Wingspan 7-9 mm. One of the more distinctive of the Phyllonorycters, this species has two complete bands across the forewing and then a chevron-like mark nearer the wingtip. It also lacks the dark fringe line often present in other species.
Leafmine occurs on Elm. http://www.leafmines.co.uk/html/Lepidoptera/P.tristrigella.htm
Hedgerows and usually favouring Elm
There are two broods, with adults at large during May and again in August.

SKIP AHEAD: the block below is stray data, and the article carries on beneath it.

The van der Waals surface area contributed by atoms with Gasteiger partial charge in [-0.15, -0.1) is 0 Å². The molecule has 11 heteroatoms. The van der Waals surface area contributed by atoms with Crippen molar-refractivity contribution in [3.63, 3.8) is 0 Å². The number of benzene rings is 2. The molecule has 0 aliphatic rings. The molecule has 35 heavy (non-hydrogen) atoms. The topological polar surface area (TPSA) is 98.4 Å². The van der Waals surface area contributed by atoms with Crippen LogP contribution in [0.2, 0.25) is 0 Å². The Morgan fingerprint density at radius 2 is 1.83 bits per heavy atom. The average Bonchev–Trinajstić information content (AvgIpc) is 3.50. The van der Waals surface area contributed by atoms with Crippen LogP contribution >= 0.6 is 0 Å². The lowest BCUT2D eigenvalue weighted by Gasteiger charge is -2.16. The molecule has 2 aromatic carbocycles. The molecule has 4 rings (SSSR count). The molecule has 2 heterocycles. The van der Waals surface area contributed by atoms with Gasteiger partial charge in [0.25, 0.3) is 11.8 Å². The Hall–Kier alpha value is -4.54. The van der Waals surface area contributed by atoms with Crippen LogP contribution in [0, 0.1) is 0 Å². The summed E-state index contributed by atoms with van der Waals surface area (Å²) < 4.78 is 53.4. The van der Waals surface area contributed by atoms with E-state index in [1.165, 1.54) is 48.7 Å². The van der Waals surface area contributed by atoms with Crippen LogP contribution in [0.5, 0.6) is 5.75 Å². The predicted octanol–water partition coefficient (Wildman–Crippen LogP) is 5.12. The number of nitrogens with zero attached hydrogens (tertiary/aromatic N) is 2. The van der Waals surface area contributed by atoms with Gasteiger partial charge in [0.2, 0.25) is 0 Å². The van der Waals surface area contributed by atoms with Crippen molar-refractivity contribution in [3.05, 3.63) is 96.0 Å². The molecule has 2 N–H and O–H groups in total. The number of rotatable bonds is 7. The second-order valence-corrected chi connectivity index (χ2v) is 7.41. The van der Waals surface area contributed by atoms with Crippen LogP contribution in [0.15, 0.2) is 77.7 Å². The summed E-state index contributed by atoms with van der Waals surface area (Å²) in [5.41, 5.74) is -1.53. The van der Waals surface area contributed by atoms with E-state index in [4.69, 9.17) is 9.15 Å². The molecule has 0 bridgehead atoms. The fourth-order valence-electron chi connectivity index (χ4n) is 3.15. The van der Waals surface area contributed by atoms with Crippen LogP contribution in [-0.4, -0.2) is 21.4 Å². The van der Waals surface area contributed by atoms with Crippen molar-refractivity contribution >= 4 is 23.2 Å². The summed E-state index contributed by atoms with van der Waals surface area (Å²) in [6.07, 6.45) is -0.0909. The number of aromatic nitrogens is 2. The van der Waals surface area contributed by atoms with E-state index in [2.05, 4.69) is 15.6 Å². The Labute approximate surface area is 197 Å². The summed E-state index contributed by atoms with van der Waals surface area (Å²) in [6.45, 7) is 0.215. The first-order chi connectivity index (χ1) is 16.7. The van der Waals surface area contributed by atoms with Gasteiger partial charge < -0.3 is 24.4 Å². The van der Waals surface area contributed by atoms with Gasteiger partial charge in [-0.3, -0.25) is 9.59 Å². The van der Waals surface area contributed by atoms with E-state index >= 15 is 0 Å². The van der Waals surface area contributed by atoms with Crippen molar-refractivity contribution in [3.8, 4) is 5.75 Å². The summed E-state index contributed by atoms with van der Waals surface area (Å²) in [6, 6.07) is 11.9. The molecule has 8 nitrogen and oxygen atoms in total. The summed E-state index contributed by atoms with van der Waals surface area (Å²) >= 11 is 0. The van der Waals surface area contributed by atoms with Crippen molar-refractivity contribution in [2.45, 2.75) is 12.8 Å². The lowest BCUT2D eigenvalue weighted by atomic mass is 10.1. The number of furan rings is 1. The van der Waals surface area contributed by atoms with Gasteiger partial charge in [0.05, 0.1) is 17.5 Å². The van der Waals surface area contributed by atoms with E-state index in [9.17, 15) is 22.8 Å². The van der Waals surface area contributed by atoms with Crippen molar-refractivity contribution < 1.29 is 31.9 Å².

The larvae feed on Elm (Ulmus), creating a long, narrow blotch mine on the underside of a leaf between two veins.
The species is relatively common in mainland Britain northwards to southern Scotland. In the Butterfly Conservation’s Microlepidoptera Report 2011 this species was classified as common.
Records would indicate that this moth is rather uncommon in Leicestershire and Rutland. L&R Moth Group status = D (rare or rarely recorded)
Leicestershire & Rutland Map
Enter a town or village to see local records
Yellow squares = NBN records (all known data)
Coloured circles = NatureSpot records: 2020+ | 2015-2019 | pre-2015